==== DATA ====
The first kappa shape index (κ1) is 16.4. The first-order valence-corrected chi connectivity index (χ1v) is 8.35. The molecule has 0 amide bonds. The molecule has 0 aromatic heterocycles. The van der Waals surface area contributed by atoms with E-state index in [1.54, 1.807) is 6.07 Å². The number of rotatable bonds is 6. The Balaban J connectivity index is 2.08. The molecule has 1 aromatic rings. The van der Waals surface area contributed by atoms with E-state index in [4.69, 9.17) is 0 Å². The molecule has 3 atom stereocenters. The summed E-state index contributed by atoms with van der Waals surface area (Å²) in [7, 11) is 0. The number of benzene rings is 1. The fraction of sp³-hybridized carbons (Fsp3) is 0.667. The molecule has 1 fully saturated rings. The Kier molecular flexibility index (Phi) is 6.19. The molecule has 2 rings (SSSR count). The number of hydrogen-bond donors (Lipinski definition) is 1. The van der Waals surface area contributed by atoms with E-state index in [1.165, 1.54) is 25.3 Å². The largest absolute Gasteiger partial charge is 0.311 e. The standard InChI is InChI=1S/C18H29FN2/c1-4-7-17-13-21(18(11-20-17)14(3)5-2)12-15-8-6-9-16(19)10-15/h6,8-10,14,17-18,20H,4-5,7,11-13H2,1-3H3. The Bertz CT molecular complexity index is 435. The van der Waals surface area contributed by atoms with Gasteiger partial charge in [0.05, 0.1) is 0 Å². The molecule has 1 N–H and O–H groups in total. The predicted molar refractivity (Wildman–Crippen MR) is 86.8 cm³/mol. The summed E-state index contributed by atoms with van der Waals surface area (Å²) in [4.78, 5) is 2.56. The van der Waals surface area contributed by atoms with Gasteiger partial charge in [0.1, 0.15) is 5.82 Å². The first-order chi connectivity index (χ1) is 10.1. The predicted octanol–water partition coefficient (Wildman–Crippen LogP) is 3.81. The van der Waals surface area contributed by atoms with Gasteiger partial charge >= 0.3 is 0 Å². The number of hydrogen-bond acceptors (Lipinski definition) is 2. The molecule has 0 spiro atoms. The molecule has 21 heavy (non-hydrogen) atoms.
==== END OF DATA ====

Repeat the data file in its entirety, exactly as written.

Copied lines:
The first kappa shape index (κ1) is 16.4. The first-order valence-corrected chi connectivity index (χ1v) is 8.35. The molecule has 0 amide bonds. The molecule has 0 aromatic heterocycles. The van der Waals surface area contributed by atoms with E-state index in [1.54, 1.807) is 6.07 Å². The number of rotatable bonds is 6. The Balaban J connectivity index is 2.08. The molecule has 1 aromatic rings. The van der Waals surface area contributed by atoms with E-state index in [4.69, 9.17) is 0 Å². The molecule has 3 atom stereocenters. The summed E-state index contributed by atoms with van der Waals surface area (Å²) in [7, 11) is 0. The number of benzene rings is 1. The fraction of sp³-hybridized carbons (Fsp3) is 0.667. The molecule has 1 fully saturated rings. The Kier molecular flexibility index (Phi) is 6.19. The molecule has 2 rings (SSSR count). The number of hydrogen-bond donors (Lipinski definition) is 1. The van der Waals surface area contributed by atoms with E-state index in [1.165, 1.54) is 25.3 Å². The largest absolute Gasteiger partial charge is 0.311 e. The standard InChI is InChI=1S/C18H29FN2/c1-4-7-17-13-21(18(11-20-17)14(3)5-2)12-15-8-6-9-16(19)10-15/h6,8-10,14,17-18,20H,4-5,7,11-13H2,1-3H3. The Bertz CT molecular complexity index is 435. The van der Waals surface area contributed by atoms with Gasteiger partial charge in [0.05, 0.1) is 0 Å². The molecule has 1 N–H and O–H groups in total. The predicted molar refractivity (Wildman–Crippen MR) is 86.8 cm³/mol. The summed E-state index contributed by atoms with van der Waals surface area (Å²) in [4.78, 5) is 2.56. The van der Waals surface area contributed by atoms with Gasteiger partial charge in [0.1, 0.15) is 5.82 Å². The first-order chi connectivity index (χ1) is 10.1. The predicted octanol–water partition coefficient (Wildman–Crippen LogP) is 3.81. The van der Waals surface area contributed by atoms with Gasteiger partial charge >= 0.3 is 0 Å². The number of hydrogen-bond acceptors (Lipinski definition) is 2. The molecule has 0 spiro atoms. The molecule has 21 heavy (non-hydrogen) atoms.